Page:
- Microsoft said Tuesday that LinkedIn Marketing Solutions has brought in more than $3 billion in revenue in the past 12 months.
- The Marketing Solutions unit's clients included brands like American Express, Adobe and Chase as of last month, LinkedIn said in March.
- LinkedIn has tried to position itself as a better place than competitors like Instagram or TikTok for business-related ads.
The company does not regularly report revenue from LinkedIn's ads business — called LinkedIn Marketing Solutions — but it says growth is accelerating. On Microsoft's earnings call for its fiscal third quarter (ended March 31), Microsoft CEO Satya Nadella said the unit's revenue was up over 60% year-over-year. Last quarter, the company said growth in the unit was 53%.
By way of comparison, Snap has generated roughly $2.8 billion in revenue over the same time period, while Pinterest, which also reported quarterly earnings on Tuesday, has seen revenue of $1.9 billion.
LinkedIn's ads business has offerings like sponsored content appearing in its feed, sponsored messages, and other ads that might drive LinkedIn users to register for an event or set up a demo. Clients included brands like American Express, Adobe and Chase as of last month, LinkedIn said in March.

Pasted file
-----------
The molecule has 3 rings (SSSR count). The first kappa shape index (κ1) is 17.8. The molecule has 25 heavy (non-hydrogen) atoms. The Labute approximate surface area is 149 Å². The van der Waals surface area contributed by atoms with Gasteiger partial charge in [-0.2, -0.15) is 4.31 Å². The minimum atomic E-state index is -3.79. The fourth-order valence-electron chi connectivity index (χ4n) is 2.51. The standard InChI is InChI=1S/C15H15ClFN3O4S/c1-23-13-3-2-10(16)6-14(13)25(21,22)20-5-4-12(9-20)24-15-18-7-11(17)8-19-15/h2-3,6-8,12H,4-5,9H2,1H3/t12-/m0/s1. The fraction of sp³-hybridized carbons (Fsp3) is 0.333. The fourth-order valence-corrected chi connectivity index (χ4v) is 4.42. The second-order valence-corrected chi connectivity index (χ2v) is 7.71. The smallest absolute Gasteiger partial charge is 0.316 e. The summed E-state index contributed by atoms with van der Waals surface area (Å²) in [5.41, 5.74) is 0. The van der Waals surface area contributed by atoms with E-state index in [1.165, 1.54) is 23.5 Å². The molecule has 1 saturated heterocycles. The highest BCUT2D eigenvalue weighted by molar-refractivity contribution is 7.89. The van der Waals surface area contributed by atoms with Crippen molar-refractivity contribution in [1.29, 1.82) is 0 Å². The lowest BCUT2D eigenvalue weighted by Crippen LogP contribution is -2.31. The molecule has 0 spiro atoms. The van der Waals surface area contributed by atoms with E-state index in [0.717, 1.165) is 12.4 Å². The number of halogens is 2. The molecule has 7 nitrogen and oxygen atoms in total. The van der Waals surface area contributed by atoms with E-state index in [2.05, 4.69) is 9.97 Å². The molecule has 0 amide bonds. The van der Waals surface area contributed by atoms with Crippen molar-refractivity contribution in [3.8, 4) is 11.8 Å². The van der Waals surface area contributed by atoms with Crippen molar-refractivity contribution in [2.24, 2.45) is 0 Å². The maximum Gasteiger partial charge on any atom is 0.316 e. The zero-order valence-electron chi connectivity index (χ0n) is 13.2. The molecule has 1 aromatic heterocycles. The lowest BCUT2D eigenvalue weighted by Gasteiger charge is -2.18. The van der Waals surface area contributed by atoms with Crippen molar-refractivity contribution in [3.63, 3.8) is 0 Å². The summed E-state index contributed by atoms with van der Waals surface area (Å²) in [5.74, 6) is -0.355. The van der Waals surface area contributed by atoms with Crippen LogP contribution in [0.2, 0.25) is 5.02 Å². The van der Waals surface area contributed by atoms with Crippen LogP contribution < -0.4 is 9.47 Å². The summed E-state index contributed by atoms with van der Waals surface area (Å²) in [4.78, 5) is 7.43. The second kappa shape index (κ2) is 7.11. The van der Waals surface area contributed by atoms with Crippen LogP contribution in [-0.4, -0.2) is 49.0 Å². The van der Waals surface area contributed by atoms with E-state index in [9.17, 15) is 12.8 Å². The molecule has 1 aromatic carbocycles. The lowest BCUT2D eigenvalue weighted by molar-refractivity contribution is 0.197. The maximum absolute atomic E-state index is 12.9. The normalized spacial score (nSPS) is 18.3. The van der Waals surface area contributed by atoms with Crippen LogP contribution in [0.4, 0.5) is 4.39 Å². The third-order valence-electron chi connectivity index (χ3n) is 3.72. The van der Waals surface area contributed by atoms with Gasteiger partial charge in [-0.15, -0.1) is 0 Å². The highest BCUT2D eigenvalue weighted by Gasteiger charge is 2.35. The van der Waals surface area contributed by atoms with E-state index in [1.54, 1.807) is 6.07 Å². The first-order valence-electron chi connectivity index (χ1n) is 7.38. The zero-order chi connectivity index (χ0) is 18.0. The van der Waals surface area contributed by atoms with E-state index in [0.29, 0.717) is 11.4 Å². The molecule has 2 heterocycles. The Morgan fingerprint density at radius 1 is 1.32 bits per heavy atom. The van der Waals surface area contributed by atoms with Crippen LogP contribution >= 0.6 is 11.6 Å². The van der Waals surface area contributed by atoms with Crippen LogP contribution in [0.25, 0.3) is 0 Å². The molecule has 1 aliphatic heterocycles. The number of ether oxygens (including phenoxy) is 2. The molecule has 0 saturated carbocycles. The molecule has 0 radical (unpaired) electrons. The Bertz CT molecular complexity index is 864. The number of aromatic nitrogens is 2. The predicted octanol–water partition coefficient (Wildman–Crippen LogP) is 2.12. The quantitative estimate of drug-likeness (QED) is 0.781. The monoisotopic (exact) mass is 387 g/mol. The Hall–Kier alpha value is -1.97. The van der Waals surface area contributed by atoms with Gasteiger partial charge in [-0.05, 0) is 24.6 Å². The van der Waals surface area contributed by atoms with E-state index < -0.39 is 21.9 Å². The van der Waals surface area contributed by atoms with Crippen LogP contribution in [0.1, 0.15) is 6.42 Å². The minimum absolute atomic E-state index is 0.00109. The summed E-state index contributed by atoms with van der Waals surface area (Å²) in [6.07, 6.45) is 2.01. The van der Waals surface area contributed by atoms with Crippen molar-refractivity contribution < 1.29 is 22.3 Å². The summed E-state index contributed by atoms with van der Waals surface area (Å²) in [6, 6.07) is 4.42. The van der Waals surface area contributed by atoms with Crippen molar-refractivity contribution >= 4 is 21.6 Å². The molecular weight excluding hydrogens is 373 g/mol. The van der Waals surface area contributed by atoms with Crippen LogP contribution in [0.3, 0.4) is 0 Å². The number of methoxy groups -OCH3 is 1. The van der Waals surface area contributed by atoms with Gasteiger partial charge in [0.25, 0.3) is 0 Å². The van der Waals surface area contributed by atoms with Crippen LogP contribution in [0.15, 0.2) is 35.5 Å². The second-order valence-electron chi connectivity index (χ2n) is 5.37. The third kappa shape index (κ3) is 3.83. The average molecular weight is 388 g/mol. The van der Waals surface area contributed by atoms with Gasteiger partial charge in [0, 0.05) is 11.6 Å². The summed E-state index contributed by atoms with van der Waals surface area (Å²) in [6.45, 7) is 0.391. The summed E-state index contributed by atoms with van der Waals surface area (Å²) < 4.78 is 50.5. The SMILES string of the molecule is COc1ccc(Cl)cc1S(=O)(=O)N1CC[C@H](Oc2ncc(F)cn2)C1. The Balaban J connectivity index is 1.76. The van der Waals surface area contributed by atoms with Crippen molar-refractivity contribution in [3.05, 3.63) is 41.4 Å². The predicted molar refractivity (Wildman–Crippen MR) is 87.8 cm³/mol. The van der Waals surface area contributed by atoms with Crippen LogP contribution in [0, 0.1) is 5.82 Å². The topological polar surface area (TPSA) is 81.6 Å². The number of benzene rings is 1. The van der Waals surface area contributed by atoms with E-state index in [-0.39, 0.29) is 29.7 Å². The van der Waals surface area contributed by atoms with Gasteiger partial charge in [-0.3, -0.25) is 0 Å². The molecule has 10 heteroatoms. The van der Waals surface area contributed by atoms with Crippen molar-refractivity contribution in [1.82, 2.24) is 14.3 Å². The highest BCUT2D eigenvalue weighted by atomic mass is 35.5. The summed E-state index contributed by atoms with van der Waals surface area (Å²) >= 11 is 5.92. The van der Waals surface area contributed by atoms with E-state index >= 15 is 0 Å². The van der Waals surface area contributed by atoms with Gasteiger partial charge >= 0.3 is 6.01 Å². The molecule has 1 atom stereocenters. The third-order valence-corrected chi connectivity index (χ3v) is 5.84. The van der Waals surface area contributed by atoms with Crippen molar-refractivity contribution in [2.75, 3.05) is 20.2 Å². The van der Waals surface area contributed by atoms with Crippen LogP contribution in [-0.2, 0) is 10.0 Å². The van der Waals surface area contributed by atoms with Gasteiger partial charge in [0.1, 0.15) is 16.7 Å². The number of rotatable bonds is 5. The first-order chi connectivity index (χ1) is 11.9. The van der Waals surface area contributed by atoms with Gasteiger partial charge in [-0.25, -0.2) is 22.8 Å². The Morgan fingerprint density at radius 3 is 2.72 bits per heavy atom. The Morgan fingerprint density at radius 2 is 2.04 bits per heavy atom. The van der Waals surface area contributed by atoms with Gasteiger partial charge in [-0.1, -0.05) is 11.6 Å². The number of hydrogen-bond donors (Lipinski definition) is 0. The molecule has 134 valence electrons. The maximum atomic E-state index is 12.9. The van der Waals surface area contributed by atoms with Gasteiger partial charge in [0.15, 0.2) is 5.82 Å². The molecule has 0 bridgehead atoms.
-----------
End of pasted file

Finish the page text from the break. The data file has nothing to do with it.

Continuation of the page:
LinkedIn has tried to position itself as a better place for business-related ads than competitors like TikTok or Facebook's Instagram. In March, it launched a campaign to try to convince advertisers they can reach business professionals on LinkedIn when they're in a "ready-to-do-business mindset." It's part of a larger brand platform launched by LinkedIn Marketing Solutions in June that includes the motto: "Do business where business is done."
LinkedIn also likely got a boost last year when a slew of advertisers paused their placements on Facebook starting in the summer and tried out other other channels.
eMarketer forecasts that LinkedIn will command 1.4% of U.S. digital ad revenue share in 2021, just slightly up the 1.2% it held in 2019, but well shy of Facebook's 25.4%, Google's 28.7% and Amazon's 10.7%.
Overall, though, LinkedIn's advertising business is still a tiny portion of Microsoft's total revenue, which was $41.7 billion in the quarter ended March 31 alone.